Only 65.9 percent of physicians completely agree that they should disclose all significant medical errors to patients, according to a new report in this month's Health Affairs. The remaining 34.1 percent either disagreed with the statement or somewhat agreed. In addition, 19.9 percent of physicians admitted to rarely, sometimes or often not fully disclosing a mistake to a patient in the past year because of a fear of being sued.


In other findings:

  • Eleven percent of doctors admitted to rarely, sometimes or often telling an adult patient or guardian something that was not true in the last year.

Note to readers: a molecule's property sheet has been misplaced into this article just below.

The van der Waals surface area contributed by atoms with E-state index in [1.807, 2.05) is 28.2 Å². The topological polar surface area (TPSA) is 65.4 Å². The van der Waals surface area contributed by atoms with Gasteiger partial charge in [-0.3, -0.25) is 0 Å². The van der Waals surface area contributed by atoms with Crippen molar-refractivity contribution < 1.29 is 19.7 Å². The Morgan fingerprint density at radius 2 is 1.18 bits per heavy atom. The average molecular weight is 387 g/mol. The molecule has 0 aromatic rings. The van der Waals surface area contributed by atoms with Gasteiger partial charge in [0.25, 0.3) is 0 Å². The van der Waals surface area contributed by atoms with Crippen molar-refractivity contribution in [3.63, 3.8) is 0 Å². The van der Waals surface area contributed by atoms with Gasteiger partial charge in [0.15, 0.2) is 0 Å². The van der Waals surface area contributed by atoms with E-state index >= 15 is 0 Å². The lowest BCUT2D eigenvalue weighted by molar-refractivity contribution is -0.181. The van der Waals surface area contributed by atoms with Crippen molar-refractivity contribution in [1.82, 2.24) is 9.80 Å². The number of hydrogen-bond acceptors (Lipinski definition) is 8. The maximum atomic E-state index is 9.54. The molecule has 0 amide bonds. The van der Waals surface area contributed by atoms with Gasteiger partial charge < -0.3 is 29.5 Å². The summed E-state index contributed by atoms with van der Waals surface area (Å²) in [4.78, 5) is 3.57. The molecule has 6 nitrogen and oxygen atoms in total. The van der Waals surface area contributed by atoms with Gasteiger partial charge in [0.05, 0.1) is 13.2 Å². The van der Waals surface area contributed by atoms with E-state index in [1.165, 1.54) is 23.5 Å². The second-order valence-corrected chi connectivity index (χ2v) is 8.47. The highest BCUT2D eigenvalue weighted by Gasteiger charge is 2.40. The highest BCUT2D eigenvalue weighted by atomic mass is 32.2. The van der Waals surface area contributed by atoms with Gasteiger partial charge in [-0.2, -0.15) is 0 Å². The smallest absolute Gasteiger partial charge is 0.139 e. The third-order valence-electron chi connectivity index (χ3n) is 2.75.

• When asked if they had rarely, sometimes or often described a patient's prognosis in a more positive manner than was warranted in the past year, 55.2 percent admitted to doing so.
  • Approximately 91.4 percent of respondents completely agreed that physicians should never disclose confidential patient health information to an unauthorized individual.
  • When asked if physicians should disclose financial relationships with drug and device companies to patients, 64.6 percent completely agreed.
  • Roughly 82.8 percent of physicians completely agreed that physicians should never tell a patient something that is not true.

Click here to access the data from the report.